- Have a sudden fear of specific things, people, places (bathroom or the room where the abuse took place), etc.
- Act out inappropriate sexual activity or display unusual interest in sexual matters. Have temper tantrums, especially coinciding with visits to places or interaction with certain people.
- Display violent behavior such as kicking, hitting, bitingsurvivors feel extreme frustration and anger.
- Have mood swings, hitting, withdrawal (abused children often feel alone and helpless and withdraw into a shell), culminating into depression.
- Have difficulties with bed wetting or soiling.
- Experience nightmares (monsters, being chased or bogey men), fear of going to bed, or sleepwalking.
- Display physical symptoms of sexual abuse such as pain, itching, vaginal bleeding (bloodstains in panties or pajamas), discharge, redness in genital area, or bladder or kidney infections.
- Have difficulty walking or sitting.
- Experience stomach and digestive problems.
- Complain of flulike symptoms or not feeling well.
- Display listlessness (robotlike, sitting quietly and unemotionally until someone or something prompts the child to act).
- Induce selfinflicted pain (head banging, hair pulling, nail biting, body cutting or carving, frequent accidents that cause bodily damage).
- Display regressive behavior: baby talk, sudden clinging behavior.
- Display sudden unexplained aggressiveness or rebellion.
- Insert objects into genitals/rectum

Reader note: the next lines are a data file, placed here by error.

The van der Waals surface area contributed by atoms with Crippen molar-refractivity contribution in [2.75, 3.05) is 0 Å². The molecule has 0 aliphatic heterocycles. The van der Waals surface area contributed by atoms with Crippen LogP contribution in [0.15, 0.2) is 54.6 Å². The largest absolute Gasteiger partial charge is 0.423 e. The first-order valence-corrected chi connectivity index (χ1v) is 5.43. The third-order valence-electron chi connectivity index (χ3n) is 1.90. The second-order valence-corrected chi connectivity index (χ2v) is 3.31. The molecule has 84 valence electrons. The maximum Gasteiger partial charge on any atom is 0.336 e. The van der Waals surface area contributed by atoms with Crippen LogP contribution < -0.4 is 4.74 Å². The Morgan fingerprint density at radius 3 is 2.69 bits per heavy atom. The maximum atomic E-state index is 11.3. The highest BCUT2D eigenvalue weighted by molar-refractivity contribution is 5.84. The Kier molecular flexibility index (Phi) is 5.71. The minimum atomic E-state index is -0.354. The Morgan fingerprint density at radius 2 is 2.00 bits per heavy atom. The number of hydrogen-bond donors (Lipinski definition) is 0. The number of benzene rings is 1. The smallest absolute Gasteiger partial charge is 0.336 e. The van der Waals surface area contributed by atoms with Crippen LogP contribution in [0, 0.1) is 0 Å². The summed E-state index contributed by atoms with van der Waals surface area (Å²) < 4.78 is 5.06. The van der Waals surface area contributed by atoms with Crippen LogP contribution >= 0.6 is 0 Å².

- Act out sexual behavior on dolls or toys.
Elementary School-Age Children
Elementary school-age children will display signs listed in Preschool and:
- Complain about aches and pains, headaches and other psychosomatic ailments.
- Have unusual knowledge and interest in sex beyond developmental level.
- Display adult or sexualized behavior, (walking seductively, flirting, acting and talking like an adult).
- Have a sudden drop in grades, difficulty concentrating.
Teenagers will display signs listed in Preschool, Elementary School-Age Children, and:
- Have serious depression.
- Have inability to trust others.
- Act out selfdestructive behaviors: alcohol and/or drug use, eating disorders.
- Bathe excessively.
- Become secretive.
- Develop strategies for protection such as: layering, wearing baggy or safetypinning clothes or sleeping on the floor in the closet, under the bed or blocking their door.
- Act out pseudo maturity.
- Acquire sexually transmitted diseases.
- Have a dramatic increase in the frequency of masturbation or masturbation to the point of injury.
- Act out promiscuously.
- Experience serious confusion regarding sexual identity.
- Have an aversion toward opposite sex.
- Have sexual interest in younger children.
Because children often believe a perpetrator’s threats or feel shame and guilt, they fail to report episodes of abuse. Parents need to be vigilant for signs and symptoms. Do not accept simple, reasonable explanations on these issues.
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